A Spanish far-right party will not be allowed to take part in a televised debate after a ruling by the country’s elections watchdog.

Spain is going to the polls on 28 April in a snap election where socialist prime minister Pedro Sanchez looks set to make gains.

But ahead of a televised debate for the contest, the country’s election board has ruled that anti-immigrant populists Vox, who are currently polling around 10 per cent of the vote, should have no spot.

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Spanish TV network Atresmedia wanted to include Vox alongside four other established parties, but the board ruled that to do so would be a violation of electoral law because Vox holds no seats in parliament and won only a small share of the vote last time.

The watchdog said the far-right party’s inclusion would not be “proportionate”, while the network said in a statement after the ruling that including the party’s inclusion would have had “journalistic value”.

But Atresmedia later said it had “readapted the format of its debate” to now include just four leaders.

The prime minister Mr Sanchez had agreed to take part in the five-way debate, choosing it over a four-way debate proposed by another broadcaster.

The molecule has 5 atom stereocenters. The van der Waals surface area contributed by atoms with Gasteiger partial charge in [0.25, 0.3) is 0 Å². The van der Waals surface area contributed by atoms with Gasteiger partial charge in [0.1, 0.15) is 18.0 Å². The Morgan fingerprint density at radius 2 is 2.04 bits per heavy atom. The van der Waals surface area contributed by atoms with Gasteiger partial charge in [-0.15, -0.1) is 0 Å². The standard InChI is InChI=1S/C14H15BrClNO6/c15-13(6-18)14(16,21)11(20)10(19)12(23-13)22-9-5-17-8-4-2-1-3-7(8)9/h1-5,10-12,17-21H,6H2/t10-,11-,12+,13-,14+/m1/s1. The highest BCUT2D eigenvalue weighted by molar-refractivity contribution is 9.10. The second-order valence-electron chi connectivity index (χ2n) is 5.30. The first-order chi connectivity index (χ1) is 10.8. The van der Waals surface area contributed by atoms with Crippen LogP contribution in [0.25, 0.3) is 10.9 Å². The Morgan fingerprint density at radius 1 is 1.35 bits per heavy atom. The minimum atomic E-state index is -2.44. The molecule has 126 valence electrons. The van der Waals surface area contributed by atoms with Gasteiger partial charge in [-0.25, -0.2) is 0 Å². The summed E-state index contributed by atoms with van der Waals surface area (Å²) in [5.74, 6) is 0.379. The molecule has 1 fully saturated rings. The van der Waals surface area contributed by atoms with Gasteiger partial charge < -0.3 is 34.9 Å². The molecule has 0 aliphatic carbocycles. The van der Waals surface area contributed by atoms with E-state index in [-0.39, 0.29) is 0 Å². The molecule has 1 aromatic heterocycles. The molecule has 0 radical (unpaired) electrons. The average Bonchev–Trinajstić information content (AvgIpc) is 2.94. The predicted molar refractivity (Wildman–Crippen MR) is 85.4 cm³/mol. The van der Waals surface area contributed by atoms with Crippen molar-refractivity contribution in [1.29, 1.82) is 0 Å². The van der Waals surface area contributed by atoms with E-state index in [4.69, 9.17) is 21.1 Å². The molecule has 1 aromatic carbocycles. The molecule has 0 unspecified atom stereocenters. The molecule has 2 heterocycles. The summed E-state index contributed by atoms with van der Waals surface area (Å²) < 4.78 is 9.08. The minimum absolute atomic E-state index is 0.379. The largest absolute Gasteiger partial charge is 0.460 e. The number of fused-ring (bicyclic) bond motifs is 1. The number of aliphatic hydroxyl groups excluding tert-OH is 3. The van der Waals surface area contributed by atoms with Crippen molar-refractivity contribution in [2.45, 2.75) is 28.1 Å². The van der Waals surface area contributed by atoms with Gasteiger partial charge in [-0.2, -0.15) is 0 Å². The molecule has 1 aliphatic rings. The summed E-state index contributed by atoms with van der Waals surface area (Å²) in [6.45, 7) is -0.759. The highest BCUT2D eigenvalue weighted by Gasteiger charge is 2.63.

The debate now consists of the prime minister; Pablo Casado of the conservative Partido Popular; Albert Rivera of the centrist Spanish nationalists Citizens; and Pablo Iglesias of the left-wing Podemos party.

Commenting on the ruling, Vox leader Santiago Abascal said: “It's clear who calls the shots still in Spain: the separatists. Until April 28. Because a great victory for #LongLiveSpain will see those parties who wish to destroy our co-existence, constitution and homeland banned.”

Vox has existed since 2014 and made little impact on Spanish politics during most of that time, until it picked up 12 seats in a regional parliament during local elections in December.

Questions over who should take part in televised debates have also caused controversy in the UK, with both David Cameron and Theresa May refusing to go head-to-head with their opposite numbers in a standard format. 

Their decision followed an upset in 2010 after Gordon Brown debated with then leader of the opposition David Cameron and Lib Dem leader Nick Clegg. The latter politician was widely considered to have won the debates and his party surged in the polls during the campaign.

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